In order for an LLM to use a language agent for nefarious purposes, it would need to be able to do all of these things.
If we're worried about all possible paths from AI progress to human extinction, I think these conditions are too strong. The system doesn't need to be an agent. As avturchin points out, even if it is an agent, it doesn't need to be able to act in the real world. It doesn't even need to be able to accept human extermination as a goal. All that is required is that a human user be able to use it to form a plan that will lead to human extinction. Also, I think this is something that many people working on AI safety have realized — though you are correct that most research attention has been devoted (rather inexplicably, in my opinion) to worries about superintelligent systems.
Thanks for the feedback! I agree that language agents are relatively new, and so our claims about their safety properties will need to be empirically verified.
One example: "The functional roles of these beliefs and desires are enforced by the architecture of the language agent."I think this is an extremely strong claim. It also cannot be true for every possible architecture of language agents. As a pathological example, wrap the "task queue" submodule of BabyAGI with a function that stores the opposite task it has been given, but returns the opposite task to what it stored. The plain english interpetation of the data is no longer accurate.The mistake is to assume that because the data inside a language agent takes the form of English words, it precisely corresponds to those words.I agree that it seems reasonable that it would most of the time, but this isn't something you can say is true always.
One example: "The functional roles of these beliefs and desires are enforced by the architecture of the language agent."
I think this is an extremely strong claim. It also cannot be true for every possible architecture of language agents. As a pathological example, wrap the "task queue" submodule of BabyAGI with a function that stores the opposite task it has been given, but returns the opposite task to what it stored. The plain english interpetation of the data is no longer accurate.
The mistake is to assume that because the data inside a language agent takes the form of English words, it precisely corresponds to those words.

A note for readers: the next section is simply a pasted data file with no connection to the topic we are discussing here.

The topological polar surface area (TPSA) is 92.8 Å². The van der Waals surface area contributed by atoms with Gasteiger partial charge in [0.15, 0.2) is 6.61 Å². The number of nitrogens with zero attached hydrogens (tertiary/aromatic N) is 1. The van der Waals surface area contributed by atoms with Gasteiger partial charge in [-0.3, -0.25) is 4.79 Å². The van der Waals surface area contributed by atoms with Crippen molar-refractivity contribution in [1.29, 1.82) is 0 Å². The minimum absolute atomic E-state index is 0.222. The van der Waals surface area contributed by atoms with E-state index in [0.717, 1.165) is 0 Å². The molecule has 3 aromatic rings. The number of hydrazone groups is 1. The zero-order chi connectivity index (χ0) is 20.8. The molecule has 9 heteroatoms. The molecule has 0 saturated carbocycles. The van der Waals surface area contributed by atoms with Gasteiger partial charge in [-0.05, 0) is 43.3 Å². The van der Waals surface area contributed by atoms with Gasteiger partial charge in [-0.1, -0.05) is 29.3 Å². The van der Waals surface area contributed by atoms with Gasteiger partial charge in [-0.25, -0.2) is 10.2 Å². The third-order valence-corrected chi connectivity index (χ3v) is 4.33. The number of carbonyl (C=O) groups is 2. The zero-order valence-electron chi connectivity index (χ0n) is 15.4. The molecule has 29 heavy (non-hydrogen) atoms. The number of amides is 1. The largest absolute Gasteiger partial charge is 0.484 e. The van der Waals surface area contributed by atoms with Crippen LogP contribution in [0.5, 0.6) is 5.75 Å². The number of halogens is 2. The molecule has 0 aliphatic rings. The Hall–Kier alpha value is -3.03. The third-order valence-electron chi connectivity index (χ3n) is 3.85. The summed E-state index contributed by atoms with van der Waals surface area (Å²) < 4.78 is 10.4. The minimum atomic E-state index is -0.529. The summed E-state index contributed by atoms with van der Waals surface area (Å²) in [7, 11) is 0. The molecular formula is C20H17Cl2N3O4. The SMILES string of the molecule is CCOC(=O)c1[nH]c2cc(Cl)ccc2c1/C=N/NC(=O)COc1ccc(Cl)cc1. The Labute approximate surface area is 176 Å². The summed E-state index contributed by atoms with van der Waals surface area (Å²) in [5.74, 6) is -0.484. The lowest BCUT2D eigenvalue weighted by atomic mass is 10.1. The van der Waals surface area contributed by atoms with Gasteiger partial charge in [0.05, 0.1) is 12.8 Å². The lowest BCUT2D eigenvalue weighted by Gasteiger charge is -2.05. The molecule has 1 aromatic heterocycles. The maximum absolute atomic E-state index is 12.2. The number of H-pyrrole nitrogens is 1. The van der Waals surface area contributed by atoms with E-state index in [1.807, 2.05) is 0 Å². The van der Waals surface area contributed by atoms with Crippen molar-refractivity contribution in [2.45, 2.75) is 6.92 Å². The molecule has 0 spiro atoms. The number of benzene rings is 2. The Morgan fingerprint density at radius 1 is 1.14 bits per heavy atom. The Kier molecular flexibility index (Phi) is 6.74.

I agree that it seems reasonable that it would most of the time, but this isn't something you can say is true always.
Let me clarify that we are not claiming that the architecture of every language agent fixes the functional role of the text it stores in the same way. Rather, our claim is that if you consider any particular language agent, its architecture will fix the functional role of the text it stores in a way which makes it possible to interpret its folk psychology relatively easily. We do not want to deny that in order to interpret the text stored by a language agent, one must know about its architecture.
In the case you imagine, the architecture of the agent fixes the functional role of the text stored so that any natural language task-description T represents an instruction to perform its negation, ~T. Thus the task "Write a poem about existential risk" is stored in the agent as the sentence "Do not write a poem about existential risk," and the architecture of the agent later reverses the negation. Given these facts, a stored instance of "Do not write a poem about existential risk" corresponds to the agent having a plan to not not write a poem about existential risk, which is the same as having a plan to write a poem about existential risk. What is important to us is not that the natural language representations stored inside a language agent have exactly their natural language meanings, but rather that for any language agent, there is a translation function recoverable from its architecture which allows us to determine the meanings of the natural language representations it stores. This suffices for interpretability, and it also allows us to directly encode goals into the agent in a way that helps to resolve problems with reward misspecification and goal misgeneralization.
The idea would be to consider a scenario in which it is something like a law of nature that the predictions of oracles can never be read, in just the same way that the authors are considering a scenario in which it is something like a law of nature that oracles do not and cannot exist.
Instead of having counterfactual oracles operate as though they do not and cannot exist, why not have them operate as though the predictions of oracles can never be read? Designing them in this way would also allow us to escape the following worry from your post:
"...consider a single oracle predicting under the counterfactual that it does not exist. When it is approached with an important question, it has strong evidence that people want to ask that question to an oracle, and since it does not exist it predicts that a new counterfactual oracle will be built to be asked the question. This process is repeated recursively, with answers propagating back down the chain until they reach a fixed point, which is then output by the original counterfactual oracle."
If the oracle is operating under the assumption that it does exist but the predictions of oracles can never be read, its evidence that people want to ask questions to an oracle will not give it reason to predict that a second oracle will be constructed (a second one wouldn't be any more useful than the first) or that the answers a hypothetical second oracle might produce would have downstream causal effects. This approach might have advantages over the alternative proposed in the post because counterfactual scenarios in which the predictions of oracles are never read are less dissimilar from the actual world than counterfactual scenarios in which oracles do not and cannot exist.